Today’s Supreme Court 5-4 decision
to uphold the majority President Obama’s health care overhaul law has unleashed strong healthcare industry reactions – both positive and negative. The two big topics were the “individual mandate policy” that was deemed constitutional because of relation to a tax and Medicaid expansion
being upheld, but limited the power of the federal government to enforce it.
Here is the major coverage and reactions for what could be a game-changer of a decision in the healthcare field:
Chief Justice Roberts wrote this on the majority opinion in the New York Times:
“The Affordable Care Act
’s requirement that certain individuals pay a financial penalty for not obtaining health insurance may reasonably be characterized as a tax,” Roberts said. “Because the Constitution permits such a tax, it is not our role to forbid it, or to pass upon its wisdom or fairness.”
Mitt Romney voiced the opinion of many Republicans as well:
“Obamacare was bad policy yesterday; it’s bad policy today,” said Mitt Romney, the presumptive Republican presidential nominee, in remarks before the Capitol building. “Obamacare was bad law yesterday; it’s bad law today.”
Boston.com talked to these Massachusetts decision makers:
M.I.T. economics professor Jonathan Gruber, who was a key consultant for former governor Mitt Romney during the crafting of Massachusetts’ landmark 2006 health care law, said he is feeling relief in the wake of the Supreme Court ruling. “I feel proud, but I think I feel more relieved because I don’t think we should have been in this situation in the first place,” Gruber said.
Senator Scott Brown, who has repeatedly voted to repeal the Affordable Care Act, sent this statement: “The federal health care law may be constitutional, but it is wrong for jobs and the economy. In Massachusetts, we had already dealt responsibly with the problem of our uninsured without raising taxes or cutting care to our seniors. All we got out of this massive new federal entitlement is higher taxes, cuts in Medicare and additional debt at a time when we can least afford it. The bottom line for me is this law makes it harder for our economy to add jobs and for that reason I continue to oppose it.”
James Roosevelt Jr., chief executive of Tufts Health Plan in Watertown, MA said the decision “provides certainty for insurers and businesses, and establishes the principle that we’re already comfortable with in Massachusetts: that of consumer protection and everyone paying their fair share.”
The Massachusetts Hospital Association emailed a statement saying the group applauds the decision: “Since 2006, Massachusetts has led the nation to implement groundbreaking healthcare reforms – first with a successful universal coverage law and then subsequent steps to increase transparency and enhance the quality and affordability of care provided to all. With these deep roots and a firm belief in the benefits of reform, Bay State hospitals have supported the Patient Protection and Affordable Care Act since its inception for one simple reason – it is the right thing to do for Massachusetts and the nation.”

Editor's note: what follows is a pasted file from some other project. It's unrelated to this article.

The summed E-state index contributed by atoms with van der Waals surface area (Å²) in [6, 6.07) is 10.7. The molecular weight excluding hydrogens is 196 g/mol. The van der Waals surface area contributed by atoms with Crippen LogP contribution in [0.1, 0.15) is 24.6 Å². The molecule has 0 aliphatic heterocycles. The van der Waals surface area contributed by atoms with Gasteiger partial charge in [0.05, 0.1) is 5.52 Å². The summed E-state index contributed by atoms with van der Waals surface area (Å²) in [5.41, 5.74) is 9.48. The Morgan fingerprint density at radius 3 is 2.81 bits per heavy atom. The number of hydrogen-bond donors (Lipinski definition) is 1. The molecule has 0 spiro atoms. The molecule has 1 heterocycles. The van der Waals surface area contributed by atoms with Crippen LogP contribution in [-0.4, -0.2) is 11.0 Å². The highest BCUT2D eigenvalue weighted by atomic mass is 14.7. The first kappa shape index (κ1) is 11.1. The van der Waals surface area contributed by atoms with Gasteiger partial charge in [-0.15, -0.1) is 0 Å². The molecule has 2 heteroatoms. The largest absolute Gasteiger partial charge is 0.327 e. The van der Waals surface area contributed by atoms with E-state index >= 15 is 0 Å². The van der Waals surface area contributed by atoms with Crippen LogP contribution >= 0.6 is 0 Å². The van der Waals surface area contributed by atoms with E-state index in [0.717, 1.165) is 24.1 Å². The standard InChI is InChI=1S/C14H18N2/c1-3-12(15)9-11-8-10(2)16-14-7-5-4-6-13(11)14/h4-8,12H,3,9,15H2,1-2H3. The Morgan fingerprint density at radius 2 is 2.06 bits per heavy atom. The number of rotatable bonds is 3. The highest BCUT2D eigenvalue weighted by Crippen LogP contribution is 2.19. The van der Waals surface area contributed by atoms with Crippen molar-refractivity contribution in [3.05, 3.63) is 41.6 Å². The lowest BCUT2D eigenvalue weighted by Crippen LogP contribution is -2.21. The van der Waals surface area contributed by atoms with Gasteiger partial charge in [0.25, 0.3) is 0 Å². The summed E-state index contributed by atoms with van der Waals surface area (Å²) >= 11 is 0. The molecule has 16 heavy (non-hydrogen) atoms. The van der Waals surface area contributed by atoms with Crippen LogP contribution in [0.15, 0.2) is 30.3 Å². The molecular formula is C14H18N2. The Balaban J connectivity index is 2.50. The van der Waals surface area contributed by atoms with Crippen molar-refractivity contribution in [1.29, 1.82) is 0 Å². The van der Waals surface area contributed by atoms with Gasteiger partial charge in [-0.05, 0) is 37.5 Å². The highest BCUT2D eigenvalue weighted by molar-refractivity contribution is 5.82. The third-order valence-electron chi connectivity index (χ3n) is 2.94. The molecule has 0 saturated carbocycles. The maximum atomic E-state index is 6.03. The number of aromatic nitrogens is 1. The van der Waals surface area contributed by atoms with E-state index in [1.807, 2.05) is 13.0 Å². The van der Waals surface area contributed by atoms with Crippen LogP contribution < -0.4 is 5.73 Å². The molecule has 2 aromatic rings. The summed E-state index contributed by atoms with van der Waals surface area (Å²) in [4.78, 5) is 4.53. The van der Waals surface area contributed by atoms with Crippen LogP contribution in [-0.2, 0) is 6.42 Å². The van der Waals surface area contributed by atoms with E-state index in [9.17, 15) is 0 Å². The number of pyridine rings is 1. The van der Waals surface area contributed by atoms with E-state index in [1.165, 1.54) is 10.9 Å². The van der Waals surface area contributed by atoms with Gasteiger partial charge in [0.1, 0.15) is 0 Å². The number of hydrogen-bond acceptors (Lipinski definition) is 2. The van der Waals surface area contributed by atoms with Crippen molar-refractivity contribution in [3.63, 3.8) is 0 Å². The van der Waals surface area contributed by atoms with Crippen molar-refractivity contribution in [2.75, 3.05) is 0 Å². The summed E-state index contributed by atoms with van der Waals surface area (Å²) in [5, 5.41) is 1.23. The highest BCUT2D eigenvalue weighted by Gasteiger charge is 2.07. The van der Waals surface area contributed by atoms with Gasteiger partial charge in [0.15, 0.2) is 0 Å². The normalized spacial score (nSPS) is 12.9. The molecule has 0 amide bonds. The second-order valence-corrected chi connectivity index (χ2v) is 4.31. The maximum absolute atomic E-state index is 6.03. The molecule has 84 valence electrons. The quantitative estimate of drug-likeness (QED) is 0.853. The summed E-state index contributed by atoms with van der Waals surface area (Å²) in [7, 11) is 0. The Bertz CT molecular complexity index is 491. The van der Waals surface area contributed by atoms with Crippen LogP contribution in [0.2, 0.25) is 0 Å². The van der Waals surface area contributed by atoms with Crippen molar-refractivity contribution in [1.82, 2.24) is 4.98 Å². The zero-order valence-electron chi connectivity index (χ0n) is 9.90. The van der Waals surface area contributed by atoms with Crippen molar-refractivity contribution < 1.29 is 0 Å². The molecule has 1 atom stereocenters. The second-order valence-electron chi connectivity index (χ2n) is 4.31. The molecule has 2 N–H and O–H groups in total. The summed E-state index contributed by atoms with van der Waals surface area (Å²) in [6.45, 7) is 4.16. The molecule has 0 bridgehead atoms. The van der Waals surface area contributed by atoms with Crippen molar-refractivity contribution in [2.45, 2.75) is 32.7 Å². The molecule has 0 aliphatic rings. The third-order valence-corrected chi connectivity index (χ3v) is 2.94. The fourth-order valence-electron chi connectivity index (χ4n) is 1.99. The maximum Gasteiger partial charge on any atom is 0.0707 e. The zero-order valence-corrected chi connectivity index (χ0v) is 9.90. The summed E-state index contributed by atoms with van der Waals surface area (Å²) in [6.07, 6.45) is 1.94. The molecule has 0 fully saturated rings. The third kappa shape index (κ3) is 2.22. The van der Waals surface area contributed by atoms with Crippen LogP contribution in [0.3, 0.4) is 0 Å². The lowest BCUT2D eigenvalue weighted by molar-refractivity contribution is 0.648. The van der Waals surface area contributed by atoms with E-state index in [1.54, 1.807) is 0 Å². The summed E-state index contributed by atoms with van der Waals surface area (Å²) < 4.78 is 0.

Andrew Dreyfus, chief executive of Blue Cross Blue Shield of Massachusetts called the decision “an extraordinary moment.”
“There’s a sense of vindication today,” he told Globe reporter Robert Weisman. “To us, this validates all the work we did here in Massachusetts over decades to expand health care to all citizens. So now all Americans will have the same health care protection and benefits that Massachusetts citizens have had for years.”
Provider CIOs: Reform Confusion, then Needed Clarity:
While things were a bit murky at first, what emerged from the Supreme Court was some much-needed clarity on how providers can move forward with accountable care initiatives and other efforts fueled by health reform, according to two hospital CIOs asked for their first impressions on the ruling
Pennsylvania Independence Blue Cross reassures customers:
“Our customers deserve and need secure and affordable health care coverage. On behalf of our 3.1 million members, we will continue to lead the way in transforming health care by partnering with doctors, nurses, hospitals, and others to help people stay well and better manage their care,” said Hilferty. “We will also continue to implement all aspects of the law while working with policymakers to fix provisions in the Affordable Care Act that could increase costs for our customers.”
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